Tomato question

bananajoe(z8b)November 16, 2005

Yesterday I had a friend ask me about growing tomatoes in a tropical climate. Perhaps you good folks in the Hawaii can help. answer this. Here on the west coast of Canada Tomato plants are annuals and have to replaced each year. In a tropical climate such as your's, do tomatoes grow year round and keep producing fruit? If so how long do they normally last before they start to decline? Cheers, Joe , Salt Spring Island, B.C., Canada

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honu(z11 HI)

I only have experience growing organically in Hawaii, so my tomatoes might last about as long as mainland ones do, or shorter, usually brought down by disease after a reasonable harvest period, since I don't use any chemicals. The frequent night rains and humidity encourage fungal disease, and the abundant year-round pests help to spread disease or cause entry wounds. However, I can just keep replanting, and grow tomatoes all year round.
There is a variety, Peron Sprayless, that I have yet to try... this is supposed to be extremely disease tolerant, so I am curious how long this one can keep going.

    Bookmark   November 20, 2005 at 3:55AM
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bananajoe(z8b)

Thanks for the reply. I will forward this to him. I wish I was in Hawaii right now, it's my favourite place in the world! I love Foster's garden and Lyon Arboretum. Cheers, Joe

    Bookmark   November 26, 2005 at 6:27PM
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hotzcatz(Hamakua, Hawaii)

Aloha Joe,

It depends if the tomato is an "indeterminate" or "determinate" type. The "indeterminate" types just keep vining along for several years and root along the stem as they get all tangled up together. An "indeterminate" tomato patch is sort of a permant planted area. They keep making tomatoes all along, although they don't all ripen at the same time. That is good if you are using them for salads, not so good if you want tomato sauce. The "determinate" type of tomatoes grow for one season, have all their fruit at the same time and die off.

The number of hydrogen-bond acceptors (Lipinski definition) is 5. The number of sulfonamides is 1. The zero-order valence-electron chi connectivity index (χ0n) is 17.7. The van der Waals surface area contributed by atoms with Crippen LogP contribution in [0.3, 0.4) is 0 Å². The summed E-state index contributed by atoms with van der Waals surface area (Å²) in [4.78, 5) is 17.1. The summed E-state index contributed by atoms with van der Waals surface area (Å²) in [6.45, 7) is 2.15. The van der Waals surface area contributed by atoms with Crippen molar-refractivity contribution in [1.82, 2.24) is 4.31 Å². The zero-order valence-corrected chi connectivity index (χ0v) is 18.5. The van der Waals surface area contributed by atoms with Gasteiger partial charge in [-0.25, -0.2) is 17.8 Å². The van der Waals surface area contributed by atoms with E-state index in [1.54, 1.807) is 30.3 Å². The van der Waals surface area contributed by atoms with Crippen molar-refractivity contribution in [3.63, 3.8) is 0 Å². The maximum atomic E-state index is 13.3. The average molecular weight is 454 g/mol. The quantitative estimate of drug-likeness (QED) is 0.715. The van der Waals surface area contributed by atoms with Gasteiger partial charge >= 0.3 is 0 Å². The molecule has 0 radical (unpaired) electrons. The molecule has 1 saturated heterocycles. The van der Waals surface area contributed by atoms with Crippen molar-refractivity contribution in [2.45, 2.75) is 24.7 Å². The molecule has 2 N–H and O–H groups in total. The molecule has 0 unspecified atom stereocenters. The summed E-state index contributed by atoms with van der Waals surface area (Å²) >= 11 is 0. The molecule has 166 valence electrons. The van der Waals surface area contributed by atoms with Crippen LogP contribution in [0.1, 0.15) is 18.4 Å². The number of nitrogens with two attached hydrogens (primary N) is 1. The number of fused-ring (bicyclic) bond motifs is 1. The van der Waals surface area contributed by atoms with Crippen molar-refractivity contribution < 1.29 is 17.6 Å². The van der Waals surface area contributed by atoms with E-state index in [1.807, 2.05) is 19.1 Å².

The biggest tomato factor around here is the fruit fly. If we try to grow the big tomatoes, the fruit get stung by the fruit flies and the it withers and falls off the vine before it is ripe. The smaller fruited varieties and heavier skinned varieties of tomatos do real well. Roma, cherry and pear tomatoes all do fine.

A hui hou,
Cathy

    Bookmark   November 29, 2005 at 11:40PM
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aloharuby

I am on Oahu's Windward side fronting a small lake/pond, so the weather is moderate compared to other parts of Hawaii. I've tried growing tomatoes before in another part of our town that was much hotter. The birds usually got to the tomatoes before we could, along with caterpillars, slugs, etc. We just moved to this area and in the spring I planted a small 4" potted roma tomato I got from a local nursery. I put it into a very large pot where I had a huge healthy basil plant, as the tomato grew the basil curled up and died. Later I found out that the tomato sucked the nutrients out of the soil. My roma has been growing and producing all summer long! My question is: When will it stop? It is in front of a fenced lanai so after it out grew the tomato cage, I began tying it up to the fence, it is over 12 feet wide! Yikes, when will it stop? I am thinking of pulling it up soon - at least by October, is that a good thing?

    Bookmark   September 9, 2007 at 11:26PM
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hotzcatz(Hamakua, Hawaii)

Why pull it up? It's making tomatoes isn't it? It could last for several years and tomatoes are tasty! If it is taking up too much space, just send the vines back the other way.

The only reason to pull up a tomato plant is if it isn't making tomatoes anymore or if it has died.

    Bookmark   September 13, 2007 at 3:58AM
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Fooj

Novice at growing tomatoes. Why are there few to no flowers on my plants? Square foot gardening type soil, organic compost, drip irrigation. Is it too hot for flowering in July/August? SanMarzano and Burpee Big Boy plants from seedlings purchased at Home Depot.

    Bookmark   August 19, 2013 at 5:29AM
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hotzcatz(Hamakua, Hawaii)

The plant may not be old enough to make flowers yet? Otherwise, it may lack some nutrients, but if you have compost, then there should be all the nutrients available. How long have you been waiting for the flowers?

    Bookmark   September 9, 2013 at 9:55PM
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